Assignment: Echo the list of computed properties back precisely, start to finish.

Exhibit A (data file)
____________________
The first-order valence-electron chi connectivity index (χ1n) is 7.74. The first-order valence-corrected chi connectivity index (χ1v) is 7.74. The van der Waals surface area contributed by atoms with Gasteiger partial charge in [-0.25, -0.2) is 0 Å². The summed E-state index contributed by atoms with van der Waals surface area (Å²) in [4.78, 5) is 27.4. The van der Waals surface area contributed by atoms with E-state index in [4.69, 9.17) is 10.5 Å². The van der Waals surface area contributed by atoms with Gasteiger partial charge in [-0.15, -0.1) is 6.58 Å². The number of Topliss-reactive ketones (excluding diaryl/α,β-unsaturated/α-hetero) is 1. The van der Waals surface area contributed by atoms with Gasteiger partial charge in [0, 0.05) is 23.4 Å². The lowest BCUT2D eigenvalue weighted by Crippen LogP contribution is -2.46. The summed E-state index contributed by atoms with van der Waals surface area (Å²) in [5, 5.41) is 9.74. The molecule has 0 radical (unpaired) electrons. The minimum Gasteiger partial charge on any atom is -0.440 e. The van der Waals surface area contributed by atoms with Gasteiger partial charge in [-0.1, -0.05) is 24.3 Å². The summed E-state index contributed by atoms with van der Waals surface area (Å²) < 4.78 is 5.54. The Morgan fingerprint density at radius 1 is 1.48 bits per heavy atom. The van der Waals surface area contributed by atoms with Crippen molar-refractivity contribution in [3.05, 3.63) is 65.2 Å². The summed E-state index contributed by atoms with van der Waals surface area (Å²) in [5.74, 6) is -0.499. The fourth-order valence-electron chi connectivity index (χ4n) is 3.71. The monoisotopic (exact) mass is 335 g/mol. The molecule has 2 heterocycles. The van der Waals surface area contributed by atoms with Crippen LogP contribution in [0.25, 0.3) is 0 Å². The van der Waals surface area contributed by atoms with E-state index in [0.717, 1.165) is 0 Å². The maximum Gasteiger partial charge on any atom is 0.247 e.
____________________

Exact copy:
The first-order valence-electron chi connectivity index (χ1n) is 7.74. The first-order valence-corrected chi connectivity index (χ1v) is 7.74. The van der Waals surface area contributed by atoms with Gasteiger partial charge in [-0.25, -0.2) is 0 Å². The summed E-state index contributed by atoms with van der Waals surface area (Å²) in [4.78, 5) is 27.4. The van der Waals surface area contributed by atoms with E-state index in [4.69, 9.17) is 10.5 Å². The van der Waals surface area contributed by atoms with Gasteiger partial charge in [-0.15, -0.1) is 6.58 Å². The number of Topliss-reactive ketones (excluding diaryl/α,β-unsaturated/α-hetero) is 1. The van der Waals surface area contributed by atoms with Gasteiger partial charge in [0, 0.05) is 23.4 Å². The lowest BCUT2D eigenvalue weighted by Crippen LogP contribution is -2.46. The summed E-state index contributed by atoms with van der Waals surface area (Å²) in [5, 5.41) is 9.74. The molecule has 0 radical (unpaired) electrons. The minimum Gasteiger partial charge on any atom is -0.440 e. The van der Waals surface area contributed by atoms with Gasteiger partial charge in [-0.1, -0.05) is 24.3 Å². The summed E-state index contributed by atoms with van der Waals surface area (Å²) < 4.78 is 5.54. The Morgan fingerprint density at radius 1 is 1.48 bits per heavy atom. The van der Waals surface area contributed by atoms with Crippen molar-refractivity contribution in [3.05, 3.63) is 65.2 Å². The summed E-state index contributed by atoms with van der Waals surface area (Å²) in [5.74, 6) is -0.499. The fourth-order valence-electron chi connectivity index (χ4n) is 3.71. The monoisotopic (exact) mass is 335 g/mol. The molecule has 2 heterocycles. The van der Waals surface area contributed by atoms with Crippen LogP contribution in [0.25, 0.3) is 0 Å². The van der Waals surface area contributed by atoms with E-state index in [0.717, 1.165) is 0 Å². The maximum Gasteiger partial charge on any atom is 0.247 e.